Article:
The syntheses of the aminoacylated pdCpA derivative of dipeptidomimetics 1a and 8a have been reported previously.12,13 The synthesis of the pdCpA derivative of compound 2a is described in Scheme S1 of the Supporting Information. The synthesis began with the condensation of commercially available 3,4,5-trimethoxybenzoyl chloride with the monoanion of the diphenylmethylene-glycine methyl ester (15), followed by imine hydrolysis using concentrated HCl to afford the hydrochloride salt of amine 21. The latter was coupled directly with CBz-Gly-OSu in the presence of triethylamine to form α-amido-β-ketoester 22 in 79% overall yield from imine 15. The remaining steps for the synthesis of the pdCpA derivative of compound 2a were similar to those described in Scheme 1.
The synthesis of the aminoacylated pdCpA derivative of oxazole 3a (Scheme S2 of the Supporting Information) and the corresponding thiazole 9a (Scheme S6 of the Supporting Information) began from known glycine derivative 26.23 Thus, fully protected glycine 26 was deprotonated using 1 M NaHMDS and condensed with 4-thiomethylbenzoyl chloride to obtain ketoester 27. The Boc groups were removed from 27 using CF3COOH followed by coupling with Boc-Gly-OH using the BOP reagent21 to obtain α-amido-β-ketoester 28 in 72% overall yield from 26. Cyclodehydration of 28 using triphenylphosphine in the presence of iodine and triethylamine in CH2Cl2 gave oxazole 29 in 62% yield (Scheme S2 of the Supporting Information).24 Treatment of 28 with the Lawesson’s reagent gave corresponding thiazole 47 in 87% yield (Scheme S6 of the Supporting Information).20 The remaining steps for the synthesis of pdCpA derivatives of oxazole dipeptidomimetic 3a and corresponding thiazole dipeptidomimetic 9a were similar to those described in Scheme 1.
Similar reaction schemes were employed for the syntheses of the aminoacylated pdCpA derivatives of the oxazole dipeptidomimetics 4a, 6a, and 7a, and these are described in Schemes S3–S5, respectively, of the Supporting Information. Likewise, the reaction schemes for the syntheses of the aminoacylated pdCpA derivatives of thiazole dipeptidomimetics 10a and 11a are shown in Schemes S7 and S8, respectively, of the Supporting Information.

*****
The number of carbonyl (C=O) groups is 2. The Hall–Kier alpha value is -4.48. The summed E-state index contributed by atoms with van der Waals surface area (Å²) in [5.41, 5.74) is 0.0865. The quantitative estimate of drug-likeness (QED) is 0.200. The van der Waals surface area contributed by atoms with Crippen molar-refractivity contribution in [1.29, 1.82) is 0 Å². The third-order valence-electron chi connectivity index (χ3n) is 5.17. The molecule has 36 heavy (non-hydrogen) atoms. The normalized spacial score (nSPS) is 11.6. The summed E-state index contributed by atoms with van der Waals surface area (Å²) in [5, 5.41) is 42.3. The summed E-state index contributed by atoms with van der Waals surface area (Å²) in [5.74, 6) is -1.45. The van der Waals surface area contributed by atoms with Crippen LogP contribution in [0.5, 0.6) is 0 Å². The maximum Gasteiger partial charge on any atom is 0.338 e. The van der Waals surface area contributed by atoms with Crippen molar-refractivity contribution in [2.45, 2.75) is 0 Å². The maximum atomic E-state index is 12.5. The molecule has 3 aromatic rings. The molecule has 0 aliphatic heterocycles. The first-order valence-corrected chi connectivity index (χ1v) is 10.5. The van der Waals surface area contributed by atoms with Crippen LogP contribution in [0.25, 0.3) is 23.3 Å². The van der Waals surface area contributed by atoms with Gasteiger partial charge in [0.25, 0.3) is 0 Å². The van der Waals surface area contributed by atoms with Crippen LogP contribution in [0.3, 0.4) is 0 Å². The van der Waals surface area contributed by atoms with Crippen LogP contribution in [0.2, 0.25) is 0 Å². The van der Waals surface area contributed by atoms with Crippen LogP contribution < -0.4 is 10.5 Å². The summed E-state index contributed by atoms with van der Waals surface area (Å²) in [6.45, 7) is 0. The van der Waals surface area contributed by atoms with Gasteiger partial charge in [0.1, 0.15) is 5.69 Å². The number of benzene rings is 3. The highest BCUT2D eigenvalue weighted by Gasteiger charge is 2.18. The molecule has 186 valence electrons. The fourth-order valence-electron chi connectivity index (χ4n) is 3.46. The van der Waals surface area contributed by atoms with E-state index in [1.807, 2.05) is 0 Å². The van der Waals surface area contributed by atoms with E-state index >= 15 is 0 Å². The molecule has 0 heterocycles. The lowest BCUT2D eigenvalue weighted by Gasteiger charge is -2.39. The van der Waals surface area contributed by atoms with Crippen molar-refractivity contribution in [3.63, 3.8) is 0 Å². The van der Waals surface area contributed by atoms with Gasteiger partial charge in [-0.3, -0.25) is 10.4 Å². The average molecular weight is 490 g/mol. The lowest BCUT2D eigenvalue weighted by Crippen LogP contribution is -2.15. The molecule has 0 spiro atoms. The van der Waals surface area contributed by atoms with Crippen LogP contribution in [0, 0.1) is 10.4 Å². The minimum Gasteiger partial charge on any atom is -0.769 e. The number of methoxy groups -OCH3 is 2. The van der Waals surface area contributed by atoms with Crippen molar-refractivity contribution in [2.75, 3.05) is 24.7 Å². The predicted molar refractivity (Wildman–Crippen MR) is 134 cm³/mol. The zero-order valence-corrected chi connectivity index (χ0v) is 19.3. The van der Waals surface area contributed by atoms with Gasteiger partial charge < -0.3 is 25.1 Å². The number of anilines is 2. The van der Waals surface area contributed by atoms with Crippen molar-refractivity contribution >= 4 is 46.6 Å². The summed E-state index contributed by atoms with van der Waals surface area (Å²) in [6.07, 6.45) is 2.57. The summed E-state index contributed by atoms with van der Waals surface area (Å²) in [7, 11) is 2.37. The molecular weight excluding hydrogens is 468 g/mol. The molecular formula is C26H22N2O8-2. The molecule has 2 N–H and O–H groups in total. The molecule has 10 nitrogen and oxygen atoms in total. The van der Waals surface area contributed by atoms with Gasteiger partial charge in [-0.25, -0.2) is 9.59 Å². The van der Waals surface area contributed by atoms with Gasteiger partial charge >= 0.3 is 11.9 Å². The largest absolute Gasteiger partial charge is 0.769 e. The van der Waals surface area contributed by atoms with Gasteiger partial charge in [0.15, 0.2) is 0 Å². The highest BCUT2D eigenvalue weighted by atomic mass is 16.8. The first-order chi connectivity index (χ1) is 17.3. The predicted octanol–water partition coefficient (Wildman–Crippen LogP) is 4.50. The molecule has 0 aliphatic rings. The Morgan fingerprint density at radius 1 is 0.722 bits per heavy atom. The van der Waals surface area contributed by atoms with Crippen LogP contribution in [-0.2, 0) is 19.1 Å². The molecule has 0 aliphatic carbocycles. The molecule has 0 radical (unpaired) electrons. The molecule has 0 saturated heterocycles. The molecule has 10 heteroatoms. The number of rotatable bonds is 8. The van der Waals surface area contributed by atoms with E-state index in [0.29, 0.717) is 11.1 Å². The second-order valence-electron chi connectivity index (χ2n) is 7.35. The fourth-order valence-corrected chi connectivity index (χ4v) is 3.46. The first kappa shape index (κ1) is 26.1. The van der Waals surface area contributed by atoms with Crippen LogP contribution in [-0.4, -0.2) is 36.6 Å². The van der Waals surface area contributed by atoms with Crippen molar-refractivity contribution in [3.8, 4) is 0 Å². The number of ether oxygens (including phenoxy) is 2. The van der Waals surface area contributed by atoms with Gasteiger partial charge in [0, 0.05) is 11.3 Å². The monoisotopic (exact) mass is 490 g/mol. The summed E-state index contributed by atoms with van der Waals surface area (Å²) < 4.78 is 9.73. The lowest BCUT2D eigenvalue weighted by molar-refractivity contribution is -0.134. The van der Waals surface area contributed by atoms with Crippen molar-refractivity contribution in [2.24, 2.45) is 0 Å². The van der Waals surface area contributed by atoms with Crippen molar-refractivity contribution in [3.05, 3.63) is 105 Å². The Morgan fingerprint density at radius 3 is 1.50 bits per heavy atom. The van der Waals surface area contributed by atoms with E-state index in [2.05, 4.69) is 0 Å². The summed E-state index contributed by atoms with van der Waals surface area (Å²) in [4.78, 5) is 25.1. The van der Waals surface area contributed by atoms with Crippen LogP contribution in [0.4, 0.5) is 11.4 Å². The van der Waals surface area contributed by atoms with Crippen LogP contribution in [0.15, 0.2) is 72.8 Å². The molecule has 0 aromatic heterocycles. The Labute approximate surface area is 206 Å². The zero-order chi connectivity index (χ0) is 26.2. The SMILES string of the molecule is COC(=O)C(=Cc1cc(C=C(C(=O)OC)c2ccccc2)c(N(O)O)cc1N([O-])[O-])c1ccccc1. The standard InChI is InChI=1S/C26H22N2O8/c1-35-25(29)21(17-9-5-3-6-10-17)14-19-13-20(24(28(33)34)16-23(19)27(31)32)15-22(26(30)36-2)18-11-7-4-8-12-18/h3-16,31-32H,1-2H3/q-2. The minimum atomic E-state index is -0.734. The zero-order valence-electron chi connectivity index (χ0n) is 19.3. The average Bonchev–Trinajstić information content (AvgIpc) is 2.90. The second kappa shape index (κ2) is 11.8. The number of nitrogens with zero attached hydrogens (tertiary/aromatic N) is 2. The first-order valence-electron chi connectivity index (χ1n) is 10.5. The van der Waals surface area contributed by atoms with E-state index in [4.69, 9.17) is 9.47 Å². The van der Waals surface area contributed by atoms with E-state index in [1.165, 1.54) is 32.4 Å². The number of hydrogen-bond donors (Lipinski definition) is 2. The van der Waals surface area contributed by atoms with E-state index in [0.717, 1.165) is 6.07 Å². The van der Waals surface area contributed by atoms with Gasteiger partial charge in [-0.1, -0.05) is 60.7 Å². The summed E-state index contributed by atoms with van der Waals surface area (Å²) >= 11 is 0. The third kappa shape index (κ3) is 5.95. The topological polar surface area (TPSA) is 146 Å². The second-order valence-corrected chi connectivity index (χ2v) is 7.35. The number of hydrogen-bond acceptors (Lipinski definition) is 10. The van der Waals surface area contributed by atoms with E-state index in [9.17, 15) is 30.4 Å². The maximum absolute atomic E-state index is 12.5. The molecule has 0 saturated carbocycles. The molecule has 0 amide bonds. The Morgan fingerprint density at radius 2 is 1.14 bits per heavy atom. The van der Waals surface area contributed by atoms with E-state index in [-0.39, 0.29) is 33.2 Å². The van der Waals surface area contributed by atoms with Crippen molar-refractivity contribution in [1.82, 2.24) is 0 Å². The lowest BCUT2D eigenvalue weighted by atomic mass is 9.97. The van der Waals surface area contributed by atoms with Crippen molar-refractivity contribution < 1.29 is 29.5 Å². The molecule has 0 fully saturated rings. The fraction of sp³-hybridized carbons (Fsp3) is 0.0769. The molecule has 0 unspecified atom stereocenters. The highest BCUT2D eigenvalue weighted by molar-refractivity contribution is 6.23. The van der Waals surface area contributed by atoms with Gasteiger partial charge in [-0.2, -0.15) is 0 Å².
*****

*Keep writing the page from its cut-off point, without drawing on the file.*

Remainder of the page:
We characterized the photophysical properties of the library of oxazole- and thiazole-based dipeptidomimetic analogues, including molar absorptivities, quantum yields, and emission and absorption spectra of the corresponding N-pentenoyl methyl ester derivatives in methanol (Table 1 and Figure S1). Ideally, the photophysical data should have been measured in aqueous buffer to allow direct correlations with the same compounds present within a protein attached to a tRNA. However, this was not possible because of the very limited solubility of some of the fluorophores in aqueous media. The absorbance maxima of the analogues ranged from 285 to 351 nm, while the emission maxima ranged from 365 to 490 nm. The photophysical properties of 1b and 8b have been described previously using samples having purity considered routine for synthetic products, although the careful purification of the compounds by reversed phase HPLC has now provided samples with reevaluated quantum yields.12,13 The UV absorption and fluorescence emissions of 4b and 10b were the most red-shifted of those of the analogues studied. The emission peak wavelength of 10b (490 nm) was closest to the emission peak wavelength of wild-type GFP (509 nm) with a large Stokes shift (139 nm). Nonetheless, 10b proved to be a poor fluorescent probe because it has a very low quantum yield (0.04). We verified (UV, HPLC analysis) that compound 10b was unaltered chemically as a consequence of its excitation. Compound 4b has quite favorable properties as a fluorescent probe. It has a high quantum yield (0.60) and a high molar absorptivity (20000 M−1 cm−1), emits in the blue region (458 nm) of the spectrum, and has a large Stokes shift (107 nm) compared with that of BFP (75 nm). Compounds 3b and 9b were the best oxazole/thiazole pair in terms of quantum yield; both exhibited very high quantum yields, 0.92 and 0.91, respectively. Interestingly, the other oxazole/thiazole pairs differed significantly from each other in quantum yields; the thiazoles had quantum yields significantly lower than those of the corresponding oxazoles. This likely reflects the electron donating and withdrawing properties of the substituents by which these analogues differ. Apart from this, 3b and 9b emit in the visible region (419 and 447 nm, respectively) and have large Stokes shifts (100 and 134 nm, respectively) and large molar absorptivities (21000 and 13100 M−1 cm−1, respectively), which make them efficient fluorescent probes. Although the absorption maximum of 2b was similar to that of 1b, the emission maximum was red-shifted by ~35 nm. The molar absorptivity of 2b (14300 M−1 cm−1) was roughly 80% of that of 1b (17600 M−1 cm−1), such that the brightness of 2b (10300 M−1 cm−1) was lower than that of 1b (15800 M−1 cm−1). In addition to 3b and 9b, which were quite bright (19300 and 12000 M−1 cm−1, respectively), analogue 4b also exhibited a favorable brightness (12000 M−1 cm−1). Compounds 5b, 7b, 10b, and 11b exhibited one or more photophysical properties that diminish their brightness, and thus their potential utility as fluorescent probes.